Raising children as a single parent can be daunting. Without steady child support, raising two children and keeping her finances in the black was a daily struggle. Moving provided little relief to her, since Debra simply could not pull out of debt long enough to move to a housing situation that was affordable enough to get out of debt, let alone save. The high utility bills that come along with many older rental homes with outdated systems and leaky windows further contributed to her financial distress. With bankruptcy in her past, she expected a difficult – if not impossible – journey to achieve home ownership one day.
She heard about the Community Resources and Housing Development Corporation (CRHDC) Self Help project and decided to apply for the program. Accepted, she provided necessary paperwork, became qualified and worked hard to complete all the required construction tasks as she even helped to build her own home.
Self Help homes utilize a mix of qualified, contractors and volunteer labor teams of future home owners to assist in the building process, which helps keep building costs down while providing valuable experience and connectivity to the home. Debra participated with six other future owners; together they helped construct neighboring homes in a community they helped build.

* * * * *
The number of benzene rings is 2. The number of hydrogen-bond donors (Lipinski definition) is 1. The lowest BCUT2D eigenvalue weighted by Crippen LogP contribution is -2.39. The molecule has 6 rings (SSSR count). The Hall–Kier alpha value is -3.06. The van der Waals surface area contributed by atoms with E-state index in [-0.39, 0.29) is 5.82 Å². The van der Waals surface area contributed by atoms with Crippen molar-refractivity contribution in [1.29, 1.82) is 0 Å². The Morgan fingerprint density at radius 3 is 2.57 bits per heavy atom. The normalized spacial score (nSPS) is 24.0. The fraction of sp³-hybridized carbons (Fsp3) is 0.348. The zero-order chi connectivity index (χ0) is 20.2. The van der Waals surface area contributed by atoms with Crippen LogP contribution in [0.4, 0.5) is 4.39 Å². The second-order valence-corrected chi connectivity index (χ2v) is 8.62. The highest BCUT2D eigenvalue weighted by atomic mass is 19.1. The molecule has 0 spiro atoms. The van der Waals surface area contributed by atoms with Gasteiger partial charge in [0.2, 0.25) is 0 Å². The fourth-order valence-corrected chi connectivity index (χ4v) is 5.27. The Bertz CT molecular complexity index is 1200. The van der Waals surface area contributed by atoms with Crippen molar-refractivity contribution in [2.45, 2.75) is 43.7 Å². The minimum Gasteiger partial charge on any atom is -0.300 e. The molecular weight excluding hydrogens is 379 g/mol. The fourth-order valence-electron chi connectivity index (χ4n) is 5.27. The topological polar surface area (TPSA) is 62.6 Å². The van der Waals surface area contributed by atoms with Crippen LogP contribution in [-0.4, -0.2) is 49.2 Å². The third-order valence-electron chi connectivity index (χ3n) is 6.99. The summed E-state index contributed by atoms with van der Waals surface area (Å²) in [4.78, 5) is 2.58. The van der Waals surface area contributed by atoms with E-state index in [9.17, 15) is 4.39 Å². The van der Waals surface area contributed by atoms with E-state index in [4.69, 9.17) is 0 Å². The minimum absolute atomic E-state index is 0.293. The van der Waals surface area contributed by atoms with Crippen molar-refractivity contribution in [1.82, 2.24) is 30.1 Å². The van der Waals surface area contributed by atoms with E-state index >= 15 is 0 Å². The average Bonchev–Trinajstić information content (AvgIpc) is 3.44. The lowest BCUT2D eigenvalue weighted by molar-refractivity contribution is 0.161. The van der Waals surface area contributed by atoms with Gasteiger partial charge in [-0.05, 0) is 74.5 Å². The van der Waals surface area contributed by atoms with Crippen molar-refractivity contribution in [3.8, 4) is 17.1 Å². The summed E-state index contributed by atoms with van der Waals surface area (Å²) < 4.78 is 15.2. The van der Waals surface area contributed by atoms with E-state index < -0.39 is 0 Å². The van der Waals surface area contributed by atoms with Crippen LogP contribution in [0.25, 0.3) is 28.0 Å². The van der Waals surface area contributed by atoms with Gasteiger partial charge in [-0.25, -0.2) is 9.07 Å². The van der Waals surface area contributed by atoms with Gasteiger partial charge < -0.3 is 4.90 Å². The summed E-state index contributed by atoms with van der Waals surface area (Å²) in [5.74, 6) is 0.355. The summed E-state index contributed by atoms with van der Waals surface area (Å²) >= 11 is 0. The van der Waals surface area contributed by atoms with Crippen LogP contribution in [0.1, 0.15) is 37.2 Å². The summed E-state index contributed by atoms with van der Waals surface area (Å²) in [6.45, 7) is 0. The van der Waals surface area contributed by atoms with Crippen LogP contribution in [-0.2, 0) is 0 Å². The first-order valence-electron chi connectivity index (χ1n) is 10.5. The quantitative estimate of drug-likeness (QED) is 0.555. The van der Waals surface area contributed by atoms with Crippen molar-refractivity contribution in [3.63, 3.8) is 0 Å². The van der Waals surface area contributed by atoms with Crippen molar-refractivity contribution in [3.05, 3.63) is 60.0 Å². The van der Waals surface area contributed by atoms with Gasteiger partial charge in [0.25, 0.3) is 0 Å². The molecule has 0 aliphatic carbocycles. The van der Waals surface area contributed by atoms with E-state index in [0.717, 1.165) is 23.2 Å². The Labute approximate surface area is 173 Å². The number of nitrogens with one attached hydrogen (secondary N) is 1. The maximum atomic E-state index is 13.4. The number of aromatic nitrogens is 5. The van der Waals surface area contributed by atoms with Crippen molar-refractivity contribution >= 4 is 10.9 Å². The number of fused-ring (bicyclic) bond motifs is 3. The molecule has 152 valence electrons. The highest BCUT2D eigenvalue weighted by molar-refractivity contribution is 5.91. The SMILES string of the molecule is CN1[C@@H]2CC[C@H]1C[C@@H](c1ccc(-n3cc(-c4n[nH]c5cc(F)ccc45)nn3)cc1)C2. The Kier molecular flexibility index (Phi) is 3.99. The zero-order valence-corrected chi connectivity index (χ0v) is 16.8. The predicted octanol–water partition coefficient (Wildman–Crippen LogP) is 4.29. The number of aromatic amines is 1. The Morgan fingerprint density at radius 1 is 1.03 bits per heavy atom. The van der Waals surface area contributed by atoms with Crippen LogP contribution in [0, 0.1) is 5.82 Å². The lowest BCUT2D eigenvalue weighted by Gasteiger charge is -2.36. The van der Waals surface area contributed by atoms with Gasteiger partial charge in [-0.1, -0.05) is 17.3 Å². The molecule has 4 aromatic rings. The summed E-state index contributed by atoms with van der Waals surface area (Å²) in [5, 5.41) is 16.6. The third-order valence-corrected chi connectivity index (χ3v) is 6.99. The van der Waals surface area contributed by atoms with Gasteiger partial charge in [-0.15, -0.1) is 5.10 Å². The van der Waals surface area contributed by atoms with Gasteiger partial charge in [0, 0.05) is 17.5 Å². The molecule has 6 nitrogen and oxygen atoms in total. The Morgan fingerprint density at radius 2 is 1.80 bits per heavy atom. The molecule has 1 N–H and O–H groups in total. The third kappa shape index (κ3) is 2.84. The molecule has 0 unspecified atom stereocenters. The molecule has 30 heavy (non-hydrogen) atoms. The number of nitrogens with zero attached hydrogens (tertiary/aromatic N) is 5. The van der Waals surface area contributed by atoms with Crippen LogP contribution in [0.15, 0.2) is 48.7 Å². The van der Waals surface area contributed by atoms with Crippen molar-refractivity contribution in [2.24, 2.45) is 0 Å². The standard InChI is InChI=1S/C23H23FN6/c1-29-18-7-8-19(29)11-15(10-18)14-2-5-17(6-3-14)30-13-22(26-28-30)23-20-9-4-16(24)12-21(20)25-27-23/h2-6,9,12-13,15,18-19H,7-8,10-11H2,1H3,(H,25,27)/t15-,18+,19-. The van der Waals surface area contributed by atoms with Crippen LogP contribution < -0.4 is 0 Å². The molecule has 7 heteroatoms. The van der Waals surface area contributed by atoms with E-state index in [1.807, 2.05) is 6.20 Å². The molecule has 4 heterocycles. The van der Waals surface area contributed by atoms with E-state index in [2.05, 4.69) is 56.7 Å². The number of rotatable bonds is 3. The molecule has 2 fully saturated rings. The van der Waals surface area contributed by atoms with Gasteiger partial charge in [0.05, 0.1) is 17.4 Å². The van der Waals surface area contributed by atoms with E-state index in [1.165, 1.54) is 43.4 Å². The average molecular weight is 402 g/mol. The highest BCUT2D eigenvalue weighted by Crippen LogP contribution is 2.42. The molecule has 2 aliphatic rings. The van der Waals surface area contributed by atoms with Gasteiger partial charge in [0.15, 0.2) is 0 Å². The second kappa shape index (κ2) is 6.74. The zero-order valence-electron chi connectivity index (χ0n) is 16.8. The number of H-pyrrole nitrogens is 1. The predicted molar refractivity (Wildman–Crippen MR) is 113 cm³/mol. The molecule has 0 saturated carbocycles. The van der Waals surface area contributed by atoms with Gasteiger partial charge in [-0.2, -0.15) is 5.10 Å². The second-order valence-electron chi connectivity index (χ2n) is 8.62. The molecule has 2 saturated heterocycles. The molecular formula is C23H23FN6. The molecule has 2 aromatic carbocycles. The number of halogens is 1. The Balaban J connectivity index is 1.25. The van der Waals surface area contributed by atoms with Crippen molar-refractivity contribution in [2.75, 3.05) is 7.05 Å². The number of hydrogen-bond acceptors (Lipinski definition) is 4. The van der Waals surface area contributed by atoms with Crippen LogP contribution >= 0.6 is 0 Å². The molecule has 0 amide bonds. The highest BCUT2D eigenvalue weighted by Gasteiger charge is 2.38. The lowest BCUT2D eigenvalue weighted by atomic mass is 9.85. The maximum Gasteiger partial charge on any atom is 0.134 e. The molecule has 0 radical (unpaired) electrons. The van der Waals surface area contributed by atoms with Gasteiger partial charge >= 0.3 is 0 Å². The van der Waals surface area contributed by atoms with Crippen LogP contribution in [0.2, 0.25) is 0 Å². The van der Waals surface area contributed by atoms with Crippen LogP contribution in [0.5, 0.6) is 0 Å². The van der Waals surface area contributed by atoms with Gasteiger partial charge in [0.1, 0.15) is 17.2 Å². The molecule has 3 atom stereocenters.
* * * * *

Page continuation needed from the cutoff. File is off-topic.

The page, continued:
Seven concrete foundations were poured and ready for participants to tar as they began their journey on June 17, 2009. In a well-timed sequence, Debra and the team completed a task followed by subcontractors stepping in to complete the skilled tasks, such as framing the house, sheet-rocking, texturing, plumbing or installing electrical. Debra and the team worked between completion of the contractor tasks, painting, shingling or staining trim. When one house was finished with a particular step, they’d collectively move to the next. Once all had a step completed, they’d begin the circuit again for the next task, together as a team.
“What a great learning experience this has been for me,” Debra said. “After raising my children in a cold home, I just love my warm, wonderful new home.” Today she enjoys a three bedroom, two bathroom home with fresh new carpeting, linoleum as well as ample cabinets and appliances. From her patio, Debra views Mt. Blanca. “It feels wonderful,” Debra said. “I was so excited when I moved in; now I can say, ‘oh, it’s actually mine.’” Additionally, she said of her children’s help during the construction, “I told my children, this is my Mother’s Day gift for the rest of your lives.”